Looking for the right Proximity Sensor for the right Price(RIGHT!!)

Discussion in 'The Projects Forum' started by iONic, Dec 16, 2007.

  1. iONic

    Thread Starter AAC Fanatic!

    Nov 16, 2007
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    I am toying with a project for sensing when the mail man/lady pulls his car up to my mailbox. This is basically on street side with no sidewalk. The aproximate distance from the mailbox post will be in the neighborhood of 4ft - 5ft(120cm - 150cm). A simple motion sensor will not work as I would get false signals when cars pass by at a slightly greater distance(6ft - 7ft or more). The sensor I found, whose data sheet is linked below has a range of up to 300cm is really far too expensive($52) but probable get the job done.

    THE JOB
    The detector senses that the mail car has arrived and triggers a geared motor
    to extend the mailbox out. another sensor sensing that the mail box door has been opened, then closed(LDR or something like that) determines that the mail has been delivered and retracts the mailbox.

    Living in the North-East there shoveling out snow in front of a mailbox can be a pain in the ars, I thought this could help me out since it is too painful given my medical issues.

    one issue I see up front with this is that if the mail person in the mail car sees the mailbox so far away he/she might try to get closer, thus when the box extends a certain distance the box may hit the car. I would need more sensor capabilities to move the box to within a certain distance of the vehicle. It should also work at night.



    Does anyone have any suggestion on the right detector for the job and at a lower price??


    http://document.sharpsma.com/files/gp2y3a003k_e.pdf
     
  2. thingmaker3

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  3. SgtWookie

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    Interesting project idea.

    First thing that came to mind is that vehicles passing at "normal" speeds will be present for only short periods of time. Rather than worry about how far the sensor can pick up signals, seems to me that you'd want to simply start a timer, to see if the sensed presense of the vehicle is stable for a second or thereabouts.

    But then, what if an 18-wheeler truck happens by, going 10MPH? If the truck is 60 feet long, it'll take roughly 4.1 seconds to pass by your sensor. If you waited just 1 second, your mailbox would extend, and possibly get torn off the post.

    Seems like you also need to detect if a vehicle approaching is slowing to a stop; that'll require a little bit of processing, and another sensor.

    Once the vehicle has stopped by the box, the sensor will need to determine just how far to extend the box, leaving perhaps 8"-12" of space between the vehicle and the mailbox door. You wouldn't want the box getting any closer than that, or risk damage to the box or the mailman's vehicle; causing damage to Government vehicles is a rather serious matter.

    Your sensor would have to be low enough to sense the side of the vehicle, yet high enough to clear a possible snowbank.

    There are kits about for ultrasonic transducers; for robotics-related projects. I'm afraid I don't have the time to research that at the moment, but there are quite an array of them out there.
     
  4. SgtWookie

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    One can't depend upon the postperson's vehicle being made of steel. The "Jeep" type vans did have all-steel construction, but I think they're making much of the bodies from aluminum nowadays.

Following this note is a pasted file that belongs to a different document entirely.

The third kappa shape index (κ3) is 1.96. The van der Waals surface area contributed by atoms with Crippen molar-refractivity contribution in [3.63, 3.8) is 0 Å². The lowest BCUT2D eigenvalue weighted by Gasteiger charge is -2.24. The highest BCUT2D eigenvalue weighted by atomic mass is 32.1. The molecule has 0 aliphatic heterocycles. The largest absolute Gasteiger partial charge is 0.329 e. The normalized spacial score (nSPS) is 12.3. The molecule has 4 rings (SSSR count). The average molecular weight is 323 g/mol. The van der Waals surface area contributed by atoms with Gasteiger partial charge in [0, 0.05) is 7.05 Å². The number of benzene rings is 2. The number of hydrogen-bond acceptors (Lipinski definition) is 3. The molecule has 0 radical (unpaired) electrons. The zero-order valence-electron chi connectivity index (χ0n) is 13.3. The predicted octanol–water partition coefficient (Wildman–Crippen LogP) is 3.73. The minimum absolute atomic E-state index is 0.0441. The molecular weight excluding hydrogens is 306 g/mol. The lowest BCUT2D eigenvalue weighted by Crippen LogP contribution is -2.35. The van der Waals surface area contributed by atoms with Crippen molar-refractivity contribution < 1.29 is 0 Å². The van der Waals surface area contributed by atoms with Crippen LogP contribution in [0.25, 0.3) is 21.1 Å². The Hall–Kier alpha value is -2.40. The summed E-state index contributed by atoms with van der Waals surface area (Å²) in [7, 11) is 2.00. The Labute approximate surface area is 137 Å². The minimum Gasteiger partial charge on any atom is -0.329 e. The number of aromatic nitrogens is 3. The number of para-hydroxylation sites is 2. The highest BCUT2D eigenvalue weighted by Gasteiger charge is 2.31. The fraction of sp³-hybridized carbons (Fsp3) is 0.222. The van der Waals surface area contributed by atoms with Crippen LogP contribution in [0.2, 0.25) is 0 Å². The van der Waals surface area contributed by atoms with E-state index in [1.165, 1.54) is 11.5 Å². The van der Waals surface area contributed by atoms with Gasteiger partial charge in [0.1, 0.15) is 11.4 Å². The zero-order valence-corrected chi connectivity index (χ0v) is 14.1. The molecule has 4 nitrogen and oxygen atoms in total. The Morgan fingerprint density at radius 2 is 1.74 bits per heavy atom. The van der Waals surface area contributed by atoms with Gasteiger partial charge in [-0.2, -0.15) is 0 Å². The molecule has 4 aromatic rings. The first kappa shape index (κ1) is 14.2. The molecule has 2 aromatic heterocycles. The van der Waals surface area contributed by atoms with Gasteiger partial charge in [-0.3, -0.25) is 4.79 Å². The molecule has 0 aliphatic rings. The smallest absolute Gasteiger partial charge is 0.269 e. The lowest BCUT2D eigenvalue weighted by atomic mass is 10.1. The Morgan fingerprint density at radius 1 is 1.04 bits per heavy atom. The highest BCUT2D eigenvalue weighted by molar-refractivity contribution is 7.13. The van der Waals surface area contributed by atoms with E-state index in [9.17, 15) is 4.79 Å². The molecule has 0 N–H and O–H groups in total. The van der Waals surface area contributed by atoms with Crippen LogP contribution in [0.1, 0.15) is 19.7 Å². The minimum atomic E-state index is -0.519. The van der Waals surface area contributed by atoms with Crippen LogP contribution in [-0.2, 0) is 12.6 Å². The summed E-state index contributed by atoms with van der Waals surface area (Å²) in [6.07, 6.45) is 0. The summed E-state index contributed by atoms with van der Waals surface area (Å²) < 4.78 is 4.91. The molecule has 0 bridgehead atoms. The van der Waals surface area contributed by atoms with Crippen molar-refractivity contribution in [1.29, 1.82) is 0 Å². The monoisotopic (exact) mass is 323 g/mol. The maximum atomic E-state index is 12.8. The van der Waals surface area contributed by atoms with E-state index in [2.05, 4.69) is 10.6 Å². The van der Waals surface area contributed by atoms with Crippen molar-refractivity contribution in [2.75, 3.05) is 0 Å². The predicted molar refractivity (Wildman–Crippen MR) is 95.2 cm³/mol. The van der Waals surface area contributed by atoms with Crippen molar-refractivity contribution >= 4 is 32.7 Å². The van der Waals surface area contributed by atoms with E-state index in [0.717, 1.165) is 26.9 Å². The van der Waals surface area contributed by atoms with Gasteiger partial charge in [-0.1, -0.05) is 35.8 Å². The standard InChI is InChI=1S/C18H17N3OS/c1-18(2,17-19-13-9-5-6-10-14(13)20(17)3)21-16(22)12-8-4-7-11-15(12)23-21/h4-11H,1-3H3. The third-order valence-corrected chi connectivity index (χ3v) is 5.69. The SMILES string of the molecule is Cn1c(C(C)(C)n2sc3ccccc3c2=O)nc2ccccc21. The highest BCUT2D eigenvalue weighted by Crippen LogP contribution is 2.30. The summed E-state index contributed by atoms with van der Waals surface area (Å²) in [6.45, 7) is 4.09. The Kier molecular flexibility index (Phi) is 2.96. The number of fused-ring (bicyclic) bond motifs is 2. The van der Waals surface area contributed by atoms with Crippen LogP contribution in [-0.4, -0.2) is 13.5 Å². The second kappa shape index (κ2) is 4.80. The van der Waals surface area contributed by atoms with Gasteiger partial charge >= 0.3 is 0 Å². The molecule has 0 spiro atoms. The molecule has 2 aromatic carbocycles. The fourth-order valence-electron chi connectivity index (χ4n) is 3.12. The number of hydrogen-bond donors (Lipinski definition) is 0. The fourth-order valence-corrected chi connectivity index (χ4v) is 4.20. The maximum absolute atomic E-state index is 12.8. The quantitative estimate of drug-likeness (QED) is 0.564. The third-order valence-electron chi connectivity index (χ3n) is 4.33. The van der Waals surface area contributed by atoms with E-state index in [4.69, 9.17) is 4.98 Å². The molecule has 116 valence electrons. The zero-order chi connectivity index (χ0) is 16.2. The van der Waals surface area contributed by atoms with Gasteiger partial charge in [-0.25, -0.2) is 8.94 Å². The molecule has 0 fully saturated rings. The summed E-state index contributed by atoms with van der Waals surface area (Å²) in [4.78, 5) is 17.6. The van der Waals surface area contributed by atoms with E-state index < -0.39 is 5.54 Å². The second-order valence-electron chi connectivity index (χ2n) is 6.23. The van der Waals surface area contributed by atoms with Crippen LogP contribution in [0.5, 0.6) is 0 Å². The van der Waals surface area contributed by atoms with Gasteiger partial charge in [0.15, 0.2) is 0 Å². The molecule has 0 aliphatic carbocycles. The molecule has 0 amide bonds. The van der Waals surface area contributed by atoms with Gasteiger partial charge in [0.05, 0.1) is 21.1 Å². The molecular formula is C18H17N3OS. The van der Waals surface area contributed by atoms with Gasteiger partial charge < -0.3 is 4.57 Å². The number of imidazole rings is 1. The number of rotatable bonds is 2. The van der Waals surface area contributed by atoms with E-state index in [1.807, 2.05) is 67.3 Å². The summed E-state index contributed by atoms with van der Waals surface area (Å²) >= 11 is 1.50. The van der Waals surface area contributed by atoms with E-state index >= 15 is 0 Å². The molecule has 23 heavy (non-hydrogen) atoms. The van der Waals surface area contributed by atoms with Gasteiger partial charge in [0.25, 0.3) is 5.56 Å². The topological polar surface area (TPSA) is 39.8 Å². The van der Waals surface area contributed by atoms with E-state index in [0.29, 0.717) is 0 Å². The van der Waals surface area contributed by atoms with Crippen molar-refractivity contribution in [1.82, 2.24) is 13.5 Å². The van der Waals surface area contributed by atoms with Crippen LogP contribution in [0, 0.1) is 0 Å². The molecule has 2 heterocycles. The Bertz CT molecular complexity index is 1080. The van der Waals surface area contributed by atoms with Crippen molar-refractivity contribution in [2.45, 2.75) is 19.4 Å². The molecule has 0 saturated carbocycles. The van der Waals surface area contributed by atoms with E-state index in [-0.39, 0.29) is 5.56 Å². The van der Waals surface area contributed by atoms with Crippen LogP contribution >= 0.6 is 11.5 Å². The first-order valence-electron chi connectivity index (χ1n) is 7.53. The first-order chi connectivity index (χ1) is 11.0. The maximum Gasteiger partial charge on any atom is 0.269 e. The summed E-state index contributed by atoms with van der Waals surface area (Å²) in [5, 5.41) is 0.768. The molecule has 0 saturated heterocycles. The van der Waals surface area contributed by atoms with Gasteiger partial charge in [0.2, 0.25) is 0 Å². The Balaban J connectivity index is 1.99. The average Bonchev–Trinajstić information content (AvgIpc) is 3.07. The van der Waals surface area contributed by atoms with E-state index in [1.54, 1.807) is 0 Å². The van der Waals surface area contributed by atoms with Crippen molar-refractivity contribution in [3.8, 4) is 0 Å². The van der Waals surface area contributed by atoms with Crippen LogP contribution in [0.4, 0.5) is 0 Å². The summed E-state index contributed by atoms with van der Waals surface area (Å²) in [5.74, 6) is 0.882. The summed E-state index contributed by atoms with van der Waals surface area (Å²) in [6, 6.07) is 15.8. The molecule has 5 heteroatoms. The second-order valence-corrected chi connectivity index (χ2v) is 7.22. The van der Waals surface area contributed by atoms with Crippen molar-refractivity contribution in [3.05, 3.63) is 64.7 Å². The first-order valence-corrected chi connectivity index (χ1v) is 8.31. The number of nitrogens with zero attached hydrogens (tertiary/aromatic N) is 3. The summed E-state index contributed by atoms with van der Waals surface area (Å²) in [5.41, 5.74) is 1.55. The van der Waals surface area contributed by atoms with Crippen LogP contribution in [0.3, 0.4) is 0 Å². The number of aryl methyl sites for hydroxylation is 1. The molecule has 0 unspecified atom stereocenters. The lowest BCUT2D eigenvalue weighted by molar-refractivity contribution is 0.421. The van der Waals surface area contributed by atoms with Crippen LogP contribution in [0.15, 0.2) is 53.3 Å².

Where I live, postpersons are independent contractors and drive a myriad of vehicles. One of them drives a Saturn, which has polycarbonate body panels. Another drives a Buick, which has polycarbonate fenders and aluminum door panels.

    A Hall-effect sensor is an extremely useful device, but I'm afraid that it wouldn't work well in this application
     
  5. beenthere

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    Another thing to consider: The Post Office simply won't deliver to a non-approved box. Check to see if a mailbox like the one you are thinking about is going to be acceptable. Be a big waste to get it working right and then find it couldn't be used for mail.
     
  6. iONic

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    The "Postal Truck" in my town is the drivers own vehicle, which for the most part is a Ford Escape.

    I think maybe both.


    Not too many 18-wheeler's go down my street and I don't plane to stick the mailbox in the middle of the road, maybe 12 - 15in further out than it is now but also further back that it is in the retracted position.


    If we can get a fairly accurate distance I wouldn't have to worry too much about vehicles that are further away and thus assume that if in range for 1 sec. go ahead and extend, and if mailbox door has not opened and or closed within 1 min, retract


    That is of concern. I will have to measure how high the snow comes up the post and how high a car door is(aprox 2-2.5ft) [/QUOTE]


    I've seen some pretty wacky set-ups around here, some people have swinging arms that extend longer in winter, the box will be unchanged, just how the box gets to be within reach. But I will talk to them about it.

    And, while I will need to get electricity to the post I will add a "Mails Here" indicator to the works. I have a wireless device setup now that I converted from a wireless driveway motion sensor to a chime once and Latched LED flasher, but the only problem I am having is that the 9V battery in the motion sensor goes dead after about a week....REALLY DEAD! Funny thing is that's the half of the remote circuit I didn't make changes to.
     
  7. Distort10n

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    Dec 25, 2006
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    I think this would require some sort of RFID with cooperation from the postal service. There must be some intelligence built into the sensor. Detecting if something is there or not is not good enough. What would you do if someone just happens to park in front of your mail box? :eek:
     
  8. iONic